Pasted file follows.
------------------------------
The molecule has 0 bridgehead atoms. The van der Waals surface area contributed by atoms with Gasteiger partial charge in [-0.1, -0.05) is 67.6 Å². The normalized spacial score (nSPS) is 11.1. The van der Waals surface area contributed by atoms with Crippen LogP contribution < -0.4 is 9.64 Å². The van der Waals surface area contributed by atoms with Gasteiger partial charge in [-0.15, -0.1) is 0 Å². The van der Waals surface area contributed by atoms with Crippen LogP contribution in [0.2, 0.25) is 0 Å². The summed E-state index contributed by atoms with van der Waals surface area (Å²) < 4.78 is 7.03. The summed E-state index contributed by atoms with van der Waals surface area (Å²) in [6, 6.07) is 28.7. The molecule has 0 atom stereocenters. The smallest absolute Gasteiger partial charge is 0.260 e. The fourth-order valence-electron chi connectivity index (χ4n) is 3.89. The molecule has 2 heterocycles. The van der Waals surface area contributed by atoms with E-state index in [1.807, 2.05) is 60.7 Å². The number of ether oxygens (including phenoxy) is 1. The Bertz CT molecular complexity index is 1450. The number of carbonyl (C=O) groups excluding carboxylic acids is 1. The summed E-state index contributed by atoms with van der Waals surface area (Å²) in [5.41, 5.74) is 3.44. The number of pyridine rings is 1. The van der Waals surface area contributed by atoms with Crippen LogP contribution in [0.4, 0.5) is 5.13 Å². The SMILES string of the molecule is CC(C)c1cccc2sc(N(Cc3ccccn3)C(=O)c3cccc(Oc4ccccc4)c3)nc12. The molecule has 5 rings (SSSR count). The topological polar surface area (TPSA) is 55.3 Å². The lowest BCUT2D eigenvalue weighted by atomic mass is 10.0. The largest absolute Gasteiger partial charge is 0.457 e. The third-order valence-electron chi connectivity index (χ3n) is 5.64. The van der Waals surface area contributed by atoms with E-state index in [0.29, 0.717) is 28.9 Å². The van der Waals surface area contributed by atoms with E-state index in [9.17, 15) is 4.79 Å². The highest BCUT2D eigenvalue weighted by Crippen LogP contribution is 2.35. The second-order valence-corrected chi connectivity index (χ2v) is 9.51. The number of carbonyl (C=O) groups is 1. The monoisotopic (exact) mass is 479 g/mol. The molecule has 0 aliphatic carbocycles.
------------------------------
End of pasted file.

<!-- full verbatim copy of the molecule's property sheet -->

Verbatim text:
The molecule has 0 bridgehead atoms. The van der Waals surface area contributed by atoms with Gasteiger partial charge in [-0.1, -0.05) is 67.6 Å². The normalized spacial score (nSPS) is 11.1. The van der Waals surface area contributed by atoms with Crippen LogP contribution < -0.4 is 9.64 Å². The van der Waals surface area contributed by atoms with Gasteiger partial charge in [-0.15, -0.1) is 0 Å². The van der Waals surface area contributed by atoms with Crippen LogP contribution in [0.2, 0.25) is 0 Å². The summed E-state index contributed by atoms with van der Waals surface area (Å²) < 4.78 is 7.03. The summed E-state index contributed by atoms with van der Waals surface area (Å²) in [6, 6.07) is 28.7. The molecule has 0 atom stereocenters. The smallest absolute Gasteiger partial charge is 0.260 e. The fourth-order valence-electron chi connectivity index (χ4n) is 3.89. The molecule has 2 heterocycles. The van der Waals surface area contributed by atoms with E-state index in [1.807, 2.05) is 60.7 Å². The number of ether oxygens (including phenoxy) is 1. The Bertz CT molecular complexity index is 1450. The number of carbonyl (C=O) groups excluding carboxylic acids is 1. The summed E-state index contributed by atoms with van der Waals surface area (Å²) in [5.41, 5.74) is 3.44. The number of pyridine rings is 1. The van der Waals surface area contributed by atoms with Crippen LogP contribution in [0.4, 0.5) is 5.13 Å². The SMILES string of the molecule is CC(C)c1cccc2sc(N(Cc3ccccn3)C(=O)c3cccc(Oc4ccccc4)c3)nc12. The molecule has 5 rings (SSSR count). The topological polar surface area (TPSA) is 55.3 Å². The lowest BCUT2D eigenvalue weighted by atomic mass is 10.0. The largest absolute Gasteiger partial charge is 0.457 e. The third-order valence-electron chi connectivity index (χ3n) is 5.64. The van der Waals surface area contributed by atoms with E-state index in [0.29, 0.717) is 28.9 Å². The van der Waals surface area contributed by atoms with E-state index in [9.17, 15) is 4.79 Å². The highest BCUT2D eigenvalue weighted by Crippen LogP contribution is 2.35. The second-order valence-corrected chi connectivity index (χ2v) is 9.51. The number of carbonyl (C=O) groups is 1. The monoisotopic (exact) mass is 479 g/mol. The molecule has 0 aliphatic carbocycles.